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Why Can’t Competitors Work Together?

by | Jun 23, 2016

By Jim Lansbury

Thanks for the kind words, Competitor.

Last week in Capitol Communicator, my fellow creative and frequent competitor Matt Smith of SmithGifford sang the praises of our recent campaign for Children’s National Health System. It was a surprising and pretty bold move, exactly what we’ve come to expect from Matt and his team over the years. But once the surprise wore off–and to be honest a little embarrassment–I couldn’t help but wonder, “Why does a gesture like this seem so rare?” Why don’t agencies say nice things about each other more often? Sure, we’re in an ultra- competitive industry. And we go head to head in pitches all the time. But why are we so reluctant to compliment each other? Has the polarized political climate here in D.C. gotten to us? Are we all just totally insecure?

It’s shame, really. Especially since, as Matt pointed out, D.C. has always struggled for attention against bigger more established ad markets like New York and Chicago. But there are smaller cities like Richmond, Portland and San Francisco that somehow manage to build stronger creative reputations and attract marquee clients. What are they doing differently?

They’re acting like Matt, that’s what. They’re being extremely generous, gracious and supportive of their community as a whole. Having worked in San Francisco during the dot-com heyday, I can tell you the atmosphere there was ridiculously supportive. If one agency was too busy to take on yet another start-up client, they’d refer it to a friend. If a talented creative came knocking on your door and you didn’t have a job, you offered 5 names who might. This is the town where every new agency was born when someone left a bigger shop–Riney left Ogilvy, Goodby left Riney, Venables left Goodby–but there were never any hard feelings. In fact they often let you take a couple clients and some office furniture on your way out the door.

We may never be able to replicate that level of Kumbaya, but here are some ways we can try.

Pitch something together. There are a lot of great specialists in this town. PR shops. Policy shops. Design Shops. Multi-cultural shops. Development shops. When an opportunity too big for any one of us pops up, let’s join forces to bring it home together. Over the years we’ve pitched projects in cooperation with super-talented folks like Design Army, Red Peg and others. If we collaborate more often instead of just competing, we’ll be able to stand up to the big holding companies and bring home bigger, better opportunities for everyone. If the “Team of Rivals” thing worked for Lincoln, why not us?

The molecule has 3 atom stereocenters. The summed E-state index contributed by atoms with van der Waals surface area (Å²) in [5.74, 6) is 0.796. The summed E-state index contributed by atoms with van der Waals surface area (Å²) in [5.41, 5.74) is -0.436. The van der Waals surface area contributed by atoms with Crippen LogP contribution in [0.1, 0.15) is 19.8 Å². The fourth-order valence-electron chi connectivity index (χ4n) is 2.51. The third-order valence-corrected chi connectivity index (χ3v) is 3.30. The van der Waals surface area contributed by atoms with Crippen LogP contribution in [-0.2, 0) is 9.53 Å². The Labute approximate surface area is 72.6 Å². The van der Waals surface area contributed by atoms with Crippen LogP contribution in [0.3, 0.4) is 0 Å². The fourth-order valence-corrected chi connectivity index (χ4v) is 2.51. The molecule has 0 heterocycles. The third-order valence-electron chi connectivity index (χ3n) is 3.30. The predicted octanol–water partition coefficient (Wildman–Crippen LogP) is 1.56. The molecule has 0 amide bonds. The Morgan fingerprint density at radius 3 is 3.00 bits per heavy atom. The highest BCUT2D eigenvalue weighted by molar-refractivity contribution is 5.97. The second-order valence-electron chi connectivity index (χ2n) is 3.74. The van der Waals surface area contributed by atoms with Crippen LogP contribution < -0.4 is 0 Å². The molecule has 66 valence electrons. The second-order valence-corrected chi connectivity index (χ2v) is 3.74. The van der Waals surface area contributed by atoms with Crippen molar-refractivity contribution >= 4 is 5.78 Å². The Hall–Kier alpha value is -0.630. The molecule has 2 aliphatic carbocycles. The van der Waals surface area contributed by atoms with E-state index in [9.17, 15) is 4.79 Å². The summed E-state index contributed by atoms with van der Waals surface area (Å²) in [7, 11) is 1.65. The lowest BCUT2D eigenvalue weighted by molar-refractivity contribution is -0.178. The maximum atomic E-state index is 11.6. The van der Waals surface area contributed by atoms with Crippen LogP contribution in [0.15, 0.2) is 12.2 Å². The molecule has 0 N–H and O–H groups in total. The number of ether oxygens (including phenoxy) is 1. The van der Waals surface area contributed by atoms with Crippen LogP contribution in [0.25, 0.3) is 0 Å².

Attract and retain talent. We attend recruiting sessions at schools like SCAD and VCU BrandCenter every spring, and it’s hard to get top talent to come to D.C. They just have too many options. Once they’re here though, we must do everything we can to keep them here by developing their skills, and giving them great creative opportunities. At RP3 we make sure to support local career development programs like the Ad Club and Refresh DC, speak at WordPress meet-ups, and bring in as many local students from places like General Assembly as we can. Oh, and we try to not to poach talent from other agencies. In this case, recycling doesn’t have a positive effect.

Raise the bar even higher. While I certainly appreciate Matt’s compliments and think our Children’s work is great, we can’t pat ourselves on the back too much until we’re winning on the national level. Many of us strike gold every once in awhile, but until we see the local Addy winners consistently showing up in CA, Cannes and the One Show, we’ll know we have work to do.

So, thanks Matt, for reminding us all that great work always wins. Here’s to making more if it right here in D.C.

Jim Lansbury is founder and chief creative officer at RP3 Agency.


About the Author

Capitol Communicator

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